The U2442’s gaming performance is excellent, as you’d expect from the benchmarks we just saw. On the integrated graphics, you’ll get performance similar to the Aspire S7 and other i7 Ultrabooks (albeit with slower load times than models with RAID 0 SSDs).
Here are the games I tried, and how I got on.
- Civilization V: Pinned to 60 FPS for the vast majority of the time, using Direct X 9 mode at native resolution. Some slowdowns to 30 FPS when viewing a large amount of territory for the new time, but bothing that impeded play. The Aspire S7 has proven the Intel HD 4000 integrated graphics work fine here too, but you won’t be able to play at native resolution at such comfortable frame rates without the discrete graphics.
- Borderlands 2: Here performance wasn’t as exception, with a range of about 25 to 35 FPS depending on how much needed to be rendered. This didn’t seem to be affected by resolution changes, so I’d recommend turning down some settings but keeping it on 1600 x 900 resolution. The game was still quite playable, even as a sniper.
- League of Legends: I had mixed results with League of Legends. While the game was fairly playable at 30 FPS, I ran into issues with not being able to click on things at non-native resolutions, meaning I couldn’t buy any items.
- Hawken: I wasn’t sure what to expect with Hawken because I don’t have a lot of experience running it on laptops, but the U2442 performed admirably. Despite frenetic action and rather good looking graphics, I got consistently high frame rates at native resolution and flawless performance at 1366 x 768.
- StarCraft II: Blizzard has always made their games run well on lower-end hardware, and StarCraft II is no different.
- MechWarrior Online: This game is fairly graphically demanding, but at a lowered resolution and medium settings it runs perfectly. I was surprised about this one, but it definitely gets my seal of approval.
So gaming performance is strong for a laptop, but does that translate into good performance in more mundane tasks, like browsing the web, editing photographs and writing up reviews of Ultrabooks? In a word… mostly.
With a Core i7 processor, a hefty complement of DDR3 RAM and that all-important SSD, you’d expect flawless performance in Windows and the U2442 delivers just that. Programs load and operate as smoothly as on my gaming desktop, booting and sleeping the computer is rapid and even with plenty of programs open performance was good – a dozen tabs in Google Chrome, a music player and PhotoShop couldn’t slow the Gigabyte laptop noticeably.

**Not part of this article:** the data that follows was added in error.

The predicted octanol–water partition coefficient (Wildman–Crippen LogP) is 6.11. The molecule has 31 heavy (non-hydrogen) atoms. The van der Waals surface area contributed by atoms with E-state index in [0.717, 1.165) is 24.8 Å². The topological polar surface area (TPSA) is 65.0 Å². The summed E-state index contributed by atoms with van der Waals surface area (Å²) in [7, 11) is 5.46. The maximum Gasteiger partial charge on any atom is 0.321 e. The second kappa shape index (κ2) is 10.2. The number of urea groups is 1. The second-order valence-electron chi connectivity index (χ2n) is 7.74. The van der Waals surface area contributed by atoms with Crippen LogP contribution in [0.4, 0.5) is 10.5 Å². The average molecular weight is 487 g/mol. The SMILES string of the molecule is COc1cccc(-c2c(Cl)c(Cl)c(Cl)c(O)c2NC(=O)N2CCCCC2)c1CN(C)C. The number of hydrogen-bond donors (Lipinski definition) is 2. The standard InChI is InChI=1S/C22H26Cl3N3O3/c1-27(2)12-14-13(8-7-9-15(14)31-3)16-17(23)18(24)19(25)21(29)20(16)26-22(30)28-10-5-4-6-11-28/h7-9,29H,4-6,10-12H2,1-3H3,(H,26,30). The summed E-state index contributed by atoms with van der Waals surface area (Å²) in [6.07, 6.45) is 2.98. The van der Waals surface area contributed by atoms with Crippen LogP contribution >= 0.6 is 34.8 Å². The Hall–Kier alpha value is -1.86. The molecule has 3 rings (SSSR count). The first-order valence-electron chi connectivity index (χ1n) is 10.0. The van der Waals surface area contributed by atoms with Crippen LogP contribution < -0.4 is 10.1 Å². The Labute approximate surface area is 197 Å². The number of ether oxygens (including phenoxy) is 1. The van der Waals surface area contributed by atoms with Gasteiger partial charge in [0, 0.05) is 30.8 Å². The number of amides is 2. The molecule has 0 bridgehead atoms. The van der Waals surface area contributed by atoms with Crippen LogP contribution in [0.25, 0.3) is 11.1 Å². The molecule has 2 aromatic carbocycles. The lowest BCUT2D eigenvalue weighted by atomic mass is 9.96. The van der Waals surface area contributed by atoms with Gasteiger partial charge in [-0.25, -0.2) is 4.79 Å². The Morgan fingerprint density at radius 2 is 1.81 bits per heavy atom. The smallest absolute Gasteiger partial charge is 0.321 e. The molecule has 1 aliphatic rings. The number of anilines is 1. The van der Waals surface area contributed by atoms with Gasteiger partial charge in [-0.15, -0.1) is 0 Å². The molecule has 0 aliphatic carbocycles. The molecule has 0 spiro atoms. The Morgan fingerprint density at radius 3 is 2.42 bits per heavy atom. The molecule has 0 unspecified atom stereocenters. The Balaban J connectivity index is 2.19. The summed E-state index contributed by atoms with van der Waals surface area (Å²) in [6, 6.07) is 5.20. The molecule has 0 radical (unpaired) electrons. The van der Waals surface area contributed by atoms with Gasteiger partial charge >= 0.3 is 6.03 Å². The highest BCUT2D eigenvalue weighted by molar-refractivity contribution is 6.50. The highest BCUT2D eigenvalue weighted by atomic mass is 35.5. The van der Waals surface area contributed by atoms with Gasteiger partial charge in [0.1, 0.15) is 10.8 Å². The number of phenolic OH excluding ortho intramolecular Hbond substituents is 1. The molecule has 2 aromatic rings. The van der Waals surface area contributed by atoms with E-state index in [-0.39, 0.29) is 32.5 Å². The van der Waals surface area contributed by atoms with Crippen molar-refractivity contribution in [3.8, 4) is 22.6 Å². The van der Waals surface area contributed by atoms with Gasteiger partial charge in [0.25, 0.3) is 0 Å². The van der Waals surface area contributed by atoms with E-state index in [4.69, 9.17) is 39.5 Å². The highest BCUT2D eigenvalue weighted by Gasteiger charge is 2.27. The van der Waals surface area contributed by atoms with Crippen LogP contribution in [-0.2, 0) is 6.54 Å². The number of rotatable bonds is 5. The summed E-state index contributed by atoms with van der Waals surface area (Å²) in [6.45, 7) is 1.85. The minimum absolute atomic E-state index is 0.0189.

Multitasking here was also a lot better than the Aspire V5 we looked at last time – with 1600 x 900 pixels available, it’s possible to have two web pages up simultaneously without needing to shrink either. The display still proved to have its flaws though – viewing angles weren’t the best, making watching a movie from anywhere other than directly front and centre is an exercise in frustration.
Writing is something that I spend a lot of time doing on laptops, being a full-time tech writer and social media person. Unfortunately, the Gigabyte U2442’s keyboard wasn’t brilliant – despite large and logically laid out keys, the minimal key travel made mistakes more prevalent than on many other laptop keyboards I’ve used. The trackpad is definitely above average, but that’s unfortunately a smaller part of overall experience for me.
The final piece of the equation is battery life. Sadly, just as with the last few Acer laptops this again seems to be a little subpar. I got about three hours of battery life out of the computer, doing nothing more than writing up this review and browsing the web, with brightness at a reasonable level and only WiFi on.
All in all, the U2442 was perfectly usable in day-to-day use, but a more travellicious keyboard and an extra hour of battery life would have gone a long way. I’d definitely prefer a slightly thicker laptop in order to achieve that, although I suppose as the U2442 is already at the maximum width for an Ultrabook it might be a difficult task.
The U2442 is a powerful Ultrabook that hits a certain niche very well – that of the ultraportable gaming laptop. While thicker laptops can boast better GPU performance and less capable machines are thinner or cheaper, this Gigabyte laptop sits in a nice place between the two extremes, fitting good graphics performance into a cleverly designed Ultrabook.
- Strong gaming and day-to-day performance
- Reasonable display at a workable resolution
- Good looks and layout
- Comprehensive complement of ports and wireless
- Mediocre battery life, particularly while gaming
- Overly sensitive adaptive brightness
- Keyboard travel could be improved
- Windows 8 suffers without a touch screen